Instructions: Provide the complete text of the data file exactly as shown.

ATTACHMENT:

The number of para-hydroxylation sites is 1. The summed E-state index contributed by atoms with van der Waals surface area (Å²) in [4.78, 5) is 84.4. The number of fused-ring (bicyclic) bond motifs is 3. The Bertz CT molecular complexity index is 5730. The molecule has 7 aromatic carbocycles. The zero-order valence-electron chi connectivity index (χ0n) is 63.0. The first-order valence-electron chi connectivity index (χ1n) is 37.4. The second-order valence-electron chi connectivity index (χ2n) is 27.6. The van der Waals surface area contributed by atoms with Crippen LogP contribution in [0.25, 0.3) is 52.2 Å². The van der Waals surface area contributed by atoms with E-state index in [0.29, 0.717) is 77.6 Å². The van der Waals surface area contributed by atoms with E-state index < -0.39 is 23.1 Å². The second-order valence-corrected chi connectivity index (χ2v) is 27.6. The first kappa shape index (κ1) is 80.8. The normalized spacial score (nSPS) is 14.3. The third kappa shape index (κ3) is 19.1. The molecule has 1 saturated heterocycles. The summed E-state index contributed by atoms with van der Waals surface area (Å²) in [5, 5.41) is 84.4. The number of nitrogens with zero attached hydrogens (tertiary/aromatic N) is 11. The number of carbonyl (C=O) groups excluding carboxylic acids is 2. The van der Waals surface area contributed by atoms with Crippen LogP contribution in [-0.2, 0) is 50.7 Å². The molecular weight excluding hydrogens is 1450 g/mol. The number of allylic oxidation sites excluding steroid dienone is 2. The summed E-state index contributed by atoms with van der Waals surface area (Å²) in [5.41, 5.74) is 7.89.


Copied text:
The number of para-hydroxylation sites is 1. The summed E-state index contributed by atoms with van der Waals surface area (Å²) in [4.78, 5) is 84.4. The number of fused-ring (bicyclic) bond motifs is 3. The Bertz CT molecular complexity index is 5730. The molecule has 7 aromatic carbocycles. The zero-order valence-electron chi connectivity index (χ0n) is 63.0. The first-order valence-electron chi connectivity index (χ1n) is 37.4. The second-order valence-electron chi connectivity index (χ2n) is 27.6. The van der Waals surface area contributed by atoms with Crippen LogP contribution in [0.25, 0.3) is 52.2 Å². The van der Waals surface area contributed by atoms with E-state index in [0.29, 0.717) is 77.6 Å². The van der Waals surface area contributed by atoms with E-state index < -0.39 is 23.1 Å². The second-order valence-corrected chi connectivity index (χ2v) is 27.6. The first kappa shape index (κ1) is 80.8. The normalized spacial score (nSPS) is 14.3. The third kappa shape index (κ3) is 19.1. The molecule has 1 saturated heterocycles. The summed E-state index contributed by atoms with van der Waals surface area (Å²) in [5, 5.41) is 84.4. The number of nitrogens with zero attached hydrogens (tertiary/aromatic N) is 11. The number of carbonyl (C=O) groups excluding carboxylic acids is 2. The van der Waals surface area contributed by atoms with Crippen LogP contribution in [-0.2, 0) is 50.7 Å². The molecular weight excluding hydrogens is 1450 g/mol. The number of allylic oxidation sites excluding steroid dienone is 2. The summed E-state index contributed by atoms with van der Waals surface area (Å²) in [5.41, 5.74) is 7.89.